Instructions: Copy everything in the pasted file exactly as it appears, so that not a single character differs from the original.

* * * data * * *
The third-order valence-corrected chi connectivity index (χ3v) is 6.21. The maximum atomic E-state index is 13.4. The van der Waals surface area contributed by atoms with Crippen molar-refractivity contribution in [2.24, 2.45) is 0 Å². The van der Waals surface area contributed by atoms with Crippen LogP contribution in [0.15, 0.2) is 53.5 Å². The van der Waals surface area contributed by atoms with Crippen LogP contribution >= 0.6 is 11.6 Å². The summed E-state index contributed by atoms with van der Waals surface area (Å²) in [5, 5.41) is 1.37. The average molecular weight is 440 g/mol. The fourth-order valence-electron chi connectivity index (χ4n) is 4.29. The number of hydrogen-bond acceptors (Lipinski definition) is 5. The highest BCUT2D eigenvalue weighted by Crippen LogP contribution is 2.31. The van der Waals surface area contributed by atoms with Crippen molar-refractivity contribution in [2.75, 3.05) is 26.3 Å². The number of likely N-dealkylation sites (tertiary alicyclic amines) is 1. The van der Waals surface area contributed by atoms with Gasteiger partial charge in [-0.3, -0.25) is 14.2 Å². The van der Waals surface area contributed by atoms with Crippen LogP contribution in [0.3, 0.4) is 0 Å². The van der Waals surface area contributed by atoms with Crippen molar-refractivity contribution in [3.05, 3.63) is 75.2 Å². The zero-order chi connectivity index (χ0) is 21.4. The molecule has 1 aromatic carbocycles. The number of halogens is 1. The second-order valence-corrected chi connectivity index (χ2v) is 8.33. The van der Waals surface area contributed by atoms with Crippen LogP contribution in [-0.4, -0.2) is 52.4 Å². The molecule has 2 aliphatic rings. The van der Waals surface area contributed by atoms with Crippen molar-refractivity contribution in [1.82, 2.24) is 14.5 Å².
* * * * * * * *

The third-order valence-corrected chi connectivity index (χ3v) is 6.21. The maximum atomic E-state index is 13.4. The van der Waals surface area contributed by atoms with Crippen molar-refractivity contribution in [2.24, 2.45) is 0 Å². The van der Waals surface area contributed by atoms with Crippen LogP contribution in [0.15, 0.2) is 53.5 Å². The van der Waals surface area contributed by atoms with Crippen LogP contribution >= 0.6 is 11.6 Å². The summed E-state index contributed by atoms with van der Waals surface area (Å²) in [5, 5.41) is 1.37. The average molecular weight is 440 g/mol. The fourth-order valence-electron chi connectivity index (χ4n) is 4.29. The number of hydrogen-bond acceptors (Lipinski definition) is 5. The highest BCUT2D eigenvalue weighted by Crippen LogP contribution is 2.31. The van der Waals surface area contributed by atoms with Crippen molar-refractivity contribution in [2.75, 3.05) is 26.3 Å². The number of likely N-dealkylation sites (tertiary alicyclic amines) is 1. The van der Waals surface area contributed by atoms with Gasteiger partial charge in [-0.3, -0.25) is 14.2 Å². The van der Waals surface area contributed by atoms with Crippen LogP contribution in [0.3, 0.4) is 0 Å². The van der Waals surface area contributed by atoms with Crippen molar-refractivity contribution in [3.05, 3.63) is 75.2 Å². The zero-order chi connectivity index (χ0) is 21.4. The molecule has 1 aromatic carbocycles. The number of halogens is 1. The second-order valence-corrected chi connectivity index (χ2v) is 8.33. The van der Waals surface area contributed by atoms with Crippen LogP contribution in [-0.4, -0.2) is 52.4 Å². The molecule has 2 aliphatic rings. The van der Waals surface area contributed by atoms with Crippen molar-refractivity contribution in [1.82, 2.24) is 14.5 Å².